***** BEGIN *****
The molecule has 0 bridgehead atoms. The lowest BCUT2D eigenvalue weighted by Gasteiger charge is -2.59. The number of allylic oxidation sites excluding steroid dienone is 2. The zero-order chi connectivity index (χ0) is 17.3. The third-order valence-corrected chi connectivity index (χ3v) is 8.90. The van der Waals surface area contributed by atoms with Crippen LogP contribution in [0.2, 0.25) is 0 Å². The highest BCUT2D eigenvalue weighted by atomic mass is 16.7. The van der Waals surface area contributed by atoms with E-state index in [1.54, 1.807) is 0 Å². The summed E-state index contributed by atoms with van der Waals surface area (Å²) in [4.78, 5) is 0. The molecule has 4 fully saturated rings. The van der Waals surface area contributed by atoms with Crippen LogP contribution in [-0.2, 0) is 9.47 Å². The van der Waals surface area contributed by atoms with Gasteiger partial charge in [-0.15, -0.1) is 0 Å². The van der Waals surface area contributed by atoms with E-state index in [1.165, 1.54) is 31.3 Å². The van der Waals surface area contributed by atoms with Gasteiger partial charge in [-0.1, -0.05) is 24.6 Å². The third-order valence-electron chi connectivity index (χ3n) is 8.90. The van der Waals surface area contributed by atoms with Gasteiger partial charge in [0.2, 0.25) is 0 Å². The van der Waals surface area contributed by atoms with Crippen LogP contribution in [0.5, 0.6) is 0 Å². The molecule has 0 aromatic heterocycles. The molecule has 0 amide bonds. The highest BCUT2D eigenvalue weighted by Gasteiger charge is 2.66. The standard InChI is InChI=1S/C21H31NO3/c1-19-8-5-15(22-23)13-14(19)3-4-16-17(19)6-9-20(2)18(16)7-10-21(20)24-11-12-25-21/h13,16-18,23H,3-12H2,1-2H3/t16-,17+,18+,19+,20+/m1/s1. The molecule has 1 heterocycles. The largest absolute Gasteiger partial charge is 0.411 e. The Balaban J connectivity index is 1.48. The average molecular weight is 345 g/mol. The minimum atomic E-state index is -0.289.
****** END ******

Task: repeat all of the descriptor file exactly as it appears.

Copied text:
The molecule has 0 bridgehead atoms. The lowest BCUT2D eigenvalue weighted by Gasteiger charge is -2.59. The number of allylic oxidation sites excluding steroid dienone is 2. The zero-order chi connectivity index (χ0) is 17.3. The third-order valence-corrected chi connectivity index (χ3v) is 8.90. The van der Waals surface area contributed by atoms with Crippen LogP contribution in [0.2, 0.25) is 0 Å². The highest BCUT2D eigenvalue weighted by atomic mass is 16.7. The van der Waals surface area contributed by atoms with E-state index in [1.54, 1.807) is 0 Å². The summed E-state index contributed by atoms with van der Waals surface area (Å²) in [4.78, 5) is 0. The molecule has 4 fully saturated rings. The van der Waals surface area contributed by atoms with Crippen LogP contribution in [-0.2, 0) is 9.47 Å². The van der Waals surface area contributed by atoms with Gasteiger partial charge in [-0.15, -0.1) is 0 Å². The van der Waals surface area contributed by atoms with E-state index in [1.165, 1.54) is 31.3 Å². The van der Waals surface area contributed by atoms with Gasteiger partial charge in [-0.1, -0.05) is 24.6 Å². The third-order valence-electron chi connectivity index (χ3n) is 8.90. The van der Waals surface area contributed by atoms with Gasteiger partial charge in [0.2, 0.25) is 0 Å². The van der Waals surface area contributed by atoms with Crippen LogP contribution in [0.5, 0.6) is 0 Å². The molecule has 0 aromatic heterocycles. The molecule has 0 amide bonds. The highest BCUT2D eigenvalue weighted by Gasteiger charge is 2.66. The standard InChI is InChI=1S/C21H31NO3/c1-19-8-5-15(22-23)13-14(19)3-4-16-17(19)6-9-20(2)18(16)7-10-21(20)24-11-12-25-21/h13,16-18,23H,3-12H2,1-2H3/t16-,17+,18+,19+,20+/m1/s1. The molecule has 1 heterocycles. The largest absolute Gasteiger partial charge is 0.411 e. The Balaban J connectivity index is 1.48. The average molecular weight is 345 g/mol. The minimum atomic E-state index is -0.289.